Collaborate 2012 as seen by a MySQL DBA
May 2, 2012 / By Danil Zburivsky
I spent last week at Collaborate 2012 in Las Vegas and it was really great experience in many ways. I am a MySQL DBA and have been working with MySQL for most of my career, so Collaborate didn’t seem like an obvious choice. It turned out that there are so many things that I can learn from Oracle professionals and the Oracle community, which can be applied in MySQL world as well. For me an indication of a good conference is when you come back inspired and full of ideas. I am inspired, tired and have some ideas, which means it was time well spent.
Collaborate is huge. I can only compare it to the MySQL Conference in Santa Clara, which is no where close in terms of its speakers/attendees count. Being so big has its own pros and cons. There is a great diversity in the sessions topics and there are about 250 sessions running each day, so you have to do your homework and decide which one you would like to attend. Walking around the Convention Center and deciding which session you like doesn’t work here, because it will probably take you an hour to do so. There are many sessions but, obviously, there are many more attendees. I was told there were around 6k-7k this year. There are people from probably every possible industry out there (not too many web-startup folks, I noticed :) and it makes it a part of the fun — you can learn how people solve complex problems in the areas that you have never dealt with. On the other hand, you will probably not meet, let’s say, Monty (pick up analog from Oracle world) at the lobby bar, unless you are very lucky, or you know which one is his favorite.
Day 0 is a Deep Dives day at Collaborate. Deep Dive is a long 3-4 hour session which explains one particular topic in great detail. I initially went to Deep Dive about IO tuning, which I though might be helpful in my day to day job as MySQL DBA, but it turned out to be too Oracle specific, so I left and went to Real World Performance session by Tom Kyte, Andrew Holdsworth and Graham Wood and that was the best session I ever attended. As it turned out later, these guys are kind of titans of Oracle Performance world, but their session was generic enough that I could relate many things to my own MySQL experience. I missed the first part of the this several hours long session, which was dedicate to Datawarehouse performance, but I really enjoyed the part about OLTP performance.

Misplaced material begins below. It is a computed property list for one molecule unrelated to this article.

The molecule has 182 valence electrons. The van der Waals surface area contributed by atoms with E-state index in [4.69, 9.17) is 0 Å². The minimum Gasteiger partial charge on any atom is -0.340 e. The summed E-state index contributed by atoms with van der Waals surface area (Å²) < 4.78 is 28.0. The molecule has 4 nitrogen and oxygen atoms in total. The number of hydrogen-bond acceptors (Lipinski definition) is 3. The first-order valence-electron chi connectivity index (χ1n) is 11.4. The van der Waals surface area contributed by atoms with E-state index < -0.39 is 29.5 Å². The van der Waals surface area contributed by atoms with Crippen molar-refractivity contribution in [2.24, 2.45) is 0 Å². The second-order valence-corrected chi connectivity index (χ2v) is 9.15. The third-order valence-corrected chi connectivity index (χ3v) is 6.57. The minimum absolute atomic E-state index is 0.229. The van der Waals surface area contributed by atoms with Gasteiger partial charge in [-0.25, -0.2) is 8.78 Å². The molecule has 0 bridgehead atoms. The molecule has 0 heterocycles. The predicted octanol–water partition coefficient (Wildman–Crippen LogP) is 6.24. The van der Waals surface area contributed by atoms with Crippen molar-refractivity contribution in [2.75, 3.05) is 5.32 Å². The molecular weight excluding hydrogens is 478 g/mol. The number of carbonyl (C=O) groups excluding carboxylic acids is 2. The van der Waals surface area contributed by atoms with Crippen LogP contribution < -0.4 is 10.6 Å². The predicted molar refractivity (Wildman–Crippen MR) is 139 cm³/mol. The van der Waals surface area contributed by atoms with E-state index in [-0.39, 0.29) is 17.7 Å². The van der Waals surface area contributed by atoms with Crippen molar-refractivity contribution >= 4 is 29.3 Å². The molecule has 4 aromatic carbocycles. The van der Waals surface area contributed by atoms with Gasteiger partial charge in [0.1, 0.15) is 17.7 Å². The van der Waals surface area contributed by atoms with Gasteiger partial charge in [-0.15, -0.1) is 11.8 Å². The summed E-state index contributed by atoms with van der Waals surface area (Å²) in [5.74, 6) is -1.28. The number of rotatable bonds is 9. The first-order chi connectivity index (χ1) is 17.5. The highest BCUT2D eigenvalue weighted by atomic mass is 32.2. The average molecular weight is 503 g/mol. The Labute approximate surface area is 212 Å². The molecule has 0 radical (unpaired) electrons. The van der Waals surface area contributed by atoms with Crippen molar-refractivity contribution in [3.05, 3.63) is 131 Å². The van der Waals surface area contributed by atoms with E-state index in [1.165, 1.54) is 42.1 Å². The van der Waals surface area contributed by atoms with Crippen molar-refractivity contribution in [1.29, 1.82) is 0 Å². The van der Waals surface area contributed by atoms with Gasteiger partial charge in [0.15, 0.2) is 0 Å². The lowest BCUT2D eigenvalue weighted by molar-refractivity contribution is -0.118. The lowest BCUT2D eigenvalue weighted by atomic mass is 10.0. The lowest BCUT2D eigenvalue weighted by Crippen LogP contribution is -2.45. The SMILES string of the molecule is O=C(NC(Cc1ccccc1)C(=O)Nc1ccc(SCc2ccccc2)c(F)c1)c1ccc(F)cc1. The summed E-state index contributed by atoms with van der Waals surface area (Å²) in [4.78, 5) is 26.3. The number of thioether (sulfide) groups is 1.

First of all, there was a live demonstration of how a test application and database perform under certain conditions and you could actually see how throughput changes when you tune this or that parameter. There was a curious moment when Mr. Kyte showed a chart with a linear scalability and I was like “Ok, how did they get this?”. After some discussion it turned out it was not really linear and it was true for their carefully designed test application. So the Universal Scalability Law still makes sense. The OLTP performance demonstration had 2 examples, which I often see when working on customer’s environments here at Pythian. The first one was about dynamic connection pool which demonstrated that when your database server is overloaded and connections are not returned to the pool quickly enough connection pool decides to… add more connections! This makes the database server even more overloaded etc. You need to persuade application engineers that letting more users to connect to a db server which is crawling does not really help. You need to do the opposite: reduce the number of available connections in the pool. Another example was about proper exception handling. Sometimes, if exception is not being handled properly, the connection is never closed, because code never reaches that point and it is left hanging there. This can result in transactions holding row locks for hours or even days. I have seen this so many times and it usually very hard to debug, but now I have a hint for developers on where to start looking. Anyways, it was a great session, with a lot of insights and I would definitely love to see the full version.
Over the next 3 days I learned about Oracle Exadata (surprisingly, there are some similarities with what the guys at Infobright do) and other Exa-machines, I got an idea of what R is (worth a closer look), how to measure seniority of a DBA in a proper way, what SCAN is and many other things. Unfortunately the MySQL Track was not very exiting. Most of the sessions were explaining MySQL basics to Oracle DBAs which makes sense if you take into account that they are the primary audience there.
It was an exiting week. I had a lot of fun and met many amazing people. If you ask me if a MySQL DBA should go to Collaborate to learn something new about MySQL, I would probably say there is no reason to do so. But if you ask me if you should go to learn from experts in industry which is much more mature than MySQL and get some insights about how things are done in Oracle-world — it is definitely worth going.